For integers $a,b,k$ with $a \geq 1$ and $k\geq 2$, consider the shifted geometric progression $n_i = ak^i + b$. I would like to understand the set of integers (prime or otherwise) that divide at least one of the $n_i$'s. More precisely, let $$ D = D_{a,b,k} = \{ d \in \mathbb{N} \ : \ \text{there exists } i \geq 1 \text{ with } d \mid n_i \}, $$ $$ P = P_{a,b,k} = \{ p \ : \ p \text{ is prime and there exists } i \geq 1 \text{ with } p \mid n_i \}. $$ Questions:

  1. Is it known the set $P$ has positive relative density inside the primes?

  2. Barring a positive answer to 1., what can be said about the sizes of $D$ and $P$?

(It is certainly possible that $D$ has asymptotic density $0$, e.g. by letting $a,b$ and $k$ be squares. If the answer to the first question is positive then $\# D \cap [1,x] \geq \# P \cap [1,x] \gg x/\log x$. In the second question I'm hoping that perhaps a weaker asymptotic is true, such as $\# D \cap [1,x] \gg x^{1-\varepsilon}$.)

Context: It would follow from Artin's conjecture on primitive roots that $k$ is a primitive root for a positive proportion of the primes, and for each such prime $p$ there exists $i$ with $k^i \equiv -b/a$, whence $p \mid n_i$ (at least, as long as $p$ does not divide $ab$). Hence, if we believe Artin's conjecture then $P$ has positive density inside the primes.

One can also show by purely elementary methods that for each $C$ there exists $i$ such that $n_i$ has $>C$ prime divisors. Hence, $P$ is infinite. Here is a sketch: Assume, as we may do without loss of generality, that $b$ is coprime to $k$ (else, replace $a$ with $ak^{i_0}/d$, $b$ with $b/d$, and $i$ with $i-i_0$ where $d = \gcd(k^{i_0},b)$ for some large integer $i_0$). This assumption ensures that $n_i$ ($i \geq 1$) are coprime to $k$. Construct a sequence $i_j$ where $i_1$ is arbitrary, and $i_{j+1} = i_j + \varphi(n_{i_j}^2)$, so that $n_{i_{j+1}} \equiv n_{i_j} \bmod n_{i_j}^2$. This is set up so that $n_{i_{j+1}}/n_{i_j}$ is an integer coprime to $n_{i_j}$, and consequently $n_{i_j}$ has at least $j$ distinct prime factors.

  • 1
    $\begingroup$ You seem to be asking about the "two-variable Artin conjecture". Unfortunately the known (unconditional) results seem much weaker than what you are hoping for; I think the state of the art is arxiv.org/abs/1711.06410 $\endgroup$ May 1, 2020 at 0:07
  • $\begingroup$ @so-calledfriendDon: Thank you! Yes, it seems like what I'm asking is very closely related: If I understand correctly, the case of my question where $b/a \in \mathbb{Z}$ and we only care about prime divisors is corresponds precisely to Theorem 1.1 in the preprint you attached, while Theorem 2.1 is more general than my question (since $ak^i + b$ satisfies a binary recurrence). $\endgroup$ May 1, 2020 at 10:43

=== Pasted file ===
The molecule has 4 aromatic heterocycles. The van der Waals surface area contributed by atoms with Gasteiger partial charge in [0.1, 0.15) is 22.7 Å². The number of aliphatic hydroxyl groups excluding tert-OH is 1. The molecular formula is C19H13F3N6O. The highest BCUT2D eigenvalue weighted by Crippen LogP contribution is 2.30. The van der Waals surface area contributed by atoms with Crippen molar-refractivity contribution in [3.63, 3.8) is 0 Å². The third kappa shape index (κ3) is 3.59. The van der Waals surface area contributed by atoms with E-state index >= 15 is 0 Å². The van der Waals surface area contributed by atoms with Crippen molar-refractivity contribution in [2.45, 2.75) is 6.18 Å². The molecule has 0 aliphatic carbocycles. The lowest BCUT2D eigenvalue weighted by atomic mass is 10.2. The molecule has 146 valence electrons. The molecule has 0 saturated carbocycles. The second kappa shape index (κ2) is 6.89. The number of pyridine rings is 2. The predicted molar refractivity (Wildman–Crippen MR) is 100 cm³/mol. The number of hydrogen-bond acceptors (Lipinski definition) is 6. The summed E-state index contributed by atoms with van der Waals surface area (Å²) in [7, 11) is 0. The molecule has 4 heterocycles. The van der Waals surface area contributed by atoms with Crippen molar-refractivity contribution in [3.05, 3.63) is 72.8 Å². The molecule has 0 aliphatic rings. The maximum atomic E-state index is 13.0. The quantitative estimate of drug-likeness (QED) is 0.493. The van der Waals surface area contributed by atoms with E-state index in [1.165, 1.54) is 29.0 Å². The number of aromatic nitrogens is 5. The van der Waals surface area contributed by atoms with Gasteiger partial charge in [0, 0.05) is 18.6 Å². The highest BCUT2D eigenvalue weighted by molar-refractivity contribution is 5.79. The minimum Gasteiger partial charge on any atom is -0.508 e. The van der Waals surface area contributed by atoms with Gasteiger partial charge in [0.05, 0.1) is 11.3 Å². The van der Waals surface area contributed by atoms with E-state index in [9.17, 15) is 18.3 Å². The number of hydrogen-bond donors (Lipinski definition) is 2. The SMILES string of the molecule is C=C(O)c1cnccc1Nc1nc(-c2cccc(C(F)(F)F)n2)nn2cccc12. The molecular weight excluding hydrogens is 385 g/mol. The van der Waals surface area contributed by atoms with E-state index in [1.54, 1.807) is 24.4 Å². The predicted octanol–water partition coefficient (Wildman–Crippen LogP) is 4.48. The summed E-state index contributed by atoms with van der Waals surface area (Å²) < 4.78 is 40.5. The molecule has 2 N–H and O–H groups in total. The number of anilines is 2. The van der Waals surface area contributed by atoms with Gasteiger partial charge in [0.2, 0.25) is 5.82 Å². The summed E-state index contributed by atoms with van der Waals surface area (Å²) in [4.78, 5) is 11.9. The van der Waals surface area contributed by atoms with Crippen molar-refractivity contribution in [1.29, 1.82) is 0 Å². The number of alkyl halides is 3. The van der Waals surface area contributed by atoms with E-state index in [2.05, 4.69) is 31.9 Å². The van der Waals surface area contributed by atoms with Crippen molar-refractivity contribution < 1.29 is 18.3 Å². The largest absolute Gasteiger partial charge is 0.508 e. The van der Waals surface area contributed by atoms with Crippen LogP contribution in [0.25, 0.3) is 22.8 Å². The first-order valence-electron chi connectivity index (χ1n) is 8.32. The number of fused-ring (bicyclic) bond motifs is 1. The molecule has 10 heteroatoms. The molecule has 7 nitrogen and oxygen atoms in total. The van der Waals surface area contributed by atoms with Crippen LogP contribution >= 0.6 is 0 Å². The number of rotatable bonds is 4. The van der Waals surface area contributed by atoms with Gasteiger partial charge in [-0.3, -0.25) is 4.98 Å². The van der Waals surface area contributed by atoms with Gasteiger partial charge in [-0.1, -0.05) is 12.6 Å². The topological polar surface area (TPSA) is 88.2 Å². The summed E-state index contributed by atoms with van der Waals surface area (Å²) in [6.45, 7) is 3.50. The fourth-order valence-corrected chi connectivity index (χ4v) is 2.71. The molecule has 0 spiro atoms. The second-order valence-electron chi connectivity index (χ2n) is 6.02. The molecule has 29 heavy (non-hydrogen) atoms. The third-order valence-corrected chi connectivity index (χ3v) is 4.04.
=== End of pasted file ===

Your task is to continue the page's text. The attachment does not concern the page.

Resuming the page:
1 Answer 1


This does not fully answer the question, but gives several links to some related literature. Most papers below study if the order of an element mod $p$ is odd or even, (or more general). Therefore the links below study the cases $a=1, b=1$ or $b=-1$ in your notation. Shparlinski's paper is more general, but primarily studies related sequences with more than 2 summands.

a) The following two papers by Hasse give at least some special cases such as prime divisors of the sequence $k^n+1$, ($k$ is fixed, $n \in \mathbf{N}$). In particular Hasse proved that the Dirichlet density of primes dividing an integer of the type $2^n+1$ is $17/24$. Note: if $p|(2^n+1)$, then $2^n\equiv -1 \bmod p$, and the order of $2$ modulo $p$ is even.

H. HASSE, Über die Dichte der Primzahlen p, für die eine vorgegebene ganzrationale Zahl $a\neq 0$ von gerader bzw. ungerader Ordnung mod p ist. Math. Ann. 166 (1966), 19-23. http://www.digizeitschriften.de/dms/img/?PID=GDZPPN002296616

H. HASSE, Über die Dichte der Primzahlen p, für die eine vorgegebene rationale Zahl $a\neq 0$ von durch eine vorgegebene Primzahl $l \neq 2$ teilbarer bzw. unteilbarer Ordnung mod $p$ ist. Math. Ann. 162 (1965), 74-76 http://www.digizeitschriften.de/dms/img/?PID=GDZPPN002295253

b) Odoni proved corresponding results for natural density. Journal of Number Theory Volume 13, Issue 3, August 1981, Pages 303-319 A conjecture of Krishnamurthy on decimal periods and some allied problems, https://www.sciencedirect.com/science/article/pii/0022314X81900160

In some cases he got positive relative prime density, in other cases 0-density.

c) On RH (related to Artin's conjecture Stephens, P. J. Prime divisors of second-order linear recurrences. I. J. Number Theory 8 (1976), no. 3, 313–332.

d) Shparlinski, Igor E. Prime divisors of sparse integers. Period. Math. Hungar. 46 (2003), no. 2, 215–222. https://link.springer.com/article/10.1023%2FA%3A1025996312037

e) Hooley's book "Application of sieve methods to the theory of numbers" has some information on prime factors of $2^n+b$.

f) Prime divisors of certain recurrent sequences have been studied e.g. by Ballot, and Moree.

Finally, I believe that the case $|b| \neq 1$ is more difficult, as there is less algebraic structure (such as order of an element).

  • $\begingroup$ Thank you! That's very relevant - and the problem at the level of generality I was hoping for appears to be much harder than I anticipated. $\endgroup$ May 1, 2020 at 10:45

Your Answer

By clicking “Post Your Answer”, you agree to our terms of service, privacy policy and cookie policy

Not the answer you're looking for? Browse other questions tagged or ask your own question.